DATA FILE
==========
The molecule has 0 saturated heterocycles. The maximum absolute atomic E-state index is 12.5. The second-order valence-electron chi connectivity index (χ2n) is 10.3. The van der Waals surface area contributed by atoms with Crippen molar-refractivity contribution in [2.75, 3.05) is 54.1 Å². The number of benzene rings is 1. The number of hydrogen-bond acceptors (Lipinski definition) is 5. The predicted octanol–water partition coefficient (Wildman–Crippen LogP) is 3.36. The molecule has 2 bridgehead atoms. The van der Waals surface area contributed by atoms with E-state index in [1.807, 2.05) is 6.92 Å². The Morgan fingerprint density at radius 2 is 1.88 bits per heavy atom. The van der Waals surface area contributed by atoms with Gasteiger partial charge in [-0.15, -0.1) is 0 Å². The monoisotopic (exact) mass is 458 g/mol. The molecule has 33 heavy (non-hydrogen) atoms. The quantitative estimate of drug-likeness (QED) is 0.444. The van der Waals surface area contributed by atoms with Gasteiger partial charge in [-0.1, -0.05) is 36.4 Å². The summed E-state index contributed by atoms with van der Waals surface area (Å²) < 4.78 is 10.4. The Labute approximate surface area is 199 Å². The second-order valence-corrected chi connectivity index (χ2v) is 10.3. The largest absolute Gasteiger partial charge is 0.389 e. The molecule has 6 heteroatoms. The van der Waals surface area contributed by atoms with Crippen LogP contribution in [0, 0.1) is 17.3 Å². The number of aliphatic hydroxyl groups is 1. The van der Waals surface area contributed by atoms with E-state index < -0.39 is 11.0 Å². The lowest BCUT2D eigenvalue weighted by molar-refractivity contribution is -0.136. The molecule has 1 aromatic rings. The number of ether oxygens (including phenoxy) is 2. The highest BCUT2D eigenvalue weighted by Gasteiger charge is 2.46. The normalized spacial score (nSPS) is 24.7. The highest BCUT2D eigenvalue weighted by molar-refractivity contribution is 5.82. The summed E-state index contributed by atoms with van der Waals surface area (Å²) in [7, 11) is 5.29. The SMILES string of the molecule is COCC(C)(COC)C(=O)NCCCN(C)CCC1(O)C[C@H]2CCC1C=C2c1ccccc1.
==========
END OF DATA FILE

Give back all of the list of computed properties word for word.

The molecule has 0 saturated heterocycles. The maximum absolute atomic E-state index is 12.5. The second-order valence-electron chi connectivity index (χ2n) is 10.3. The van der Waals surface area contributed by atoms with Crippen molar-refractivity contribution in [2.75, 3.05) is 54.1 Å². The number of benzene rings is 1. The number of hydrogen-bond acceptors (Lipinski definition) is 5. The predicted octanol–water partition coefficient (Wildman–Crippen LogP) is 3.36. The molecule has 2 bridgehead atoms. The van der Waals surface area contributed by atoms with E-state index in [1.807, 2.05) is 6.92 Å². The Morgan fingerprint density at radius 2 is 1.88 bits per heavy atom. The van der Waals surface area contributed by atoms with Gasteiger partial charge in [-0.15, -0.1) is 0 Å². The monoisotopic (exact) mass is 458 g/mol. The molecule has 33 heavy (non-hydrogen) atoms. The quantitative estimate of drug-likeness (QED) is 0.444. The van der Waals surface area contributed by atoms with Gasteiger partial charge in [-0.1, -0.05) is 36.4 Å². The summed E-state index contributed by atoms with van der Waals surface area (Å²) < 4.78 is 10.4. The Labute approximate surface area is 199 Å². The second-order valence-corrected chi connectivity index (χ2v) is 10.3. The largest absolute Gasteiger partial charge is 0.389 e. The molecule has 6 heteroatoms. The van der Waals surface area contributed by atoms with Crippen LogP contribution in [0, 0.1) is 17.3 Å². The number of aliphatic hydroxyl groups is 1. The van der Waals surface area contributed by atoms with E-state index < -0.39 is 11.0 Å². The lowest BCUT2D eigenvalue weighted by molar-refractivity contribution is -0.136. The molecule has 1 aromatic rings. The number of ether oxygens (including phenoxy) is 2. The highest BCUT2D eigenvalue weighted by Gasteiger charge is 2.46. The normalized spacial score (nSPS) is 24.7. The highest BCUT2D eigenvalue weighted by molar-refractivity contribution is 5.82. The summed E-state index contributed by atoms with van der Waals surface area (Å²) in [7, 11) is 5.29. The SMILES string of the molecule is COCC(C)(COC)C(=O)NCCCN(C)CCC1(O)C[C@H]2CCC1C=C2c1ccccc1.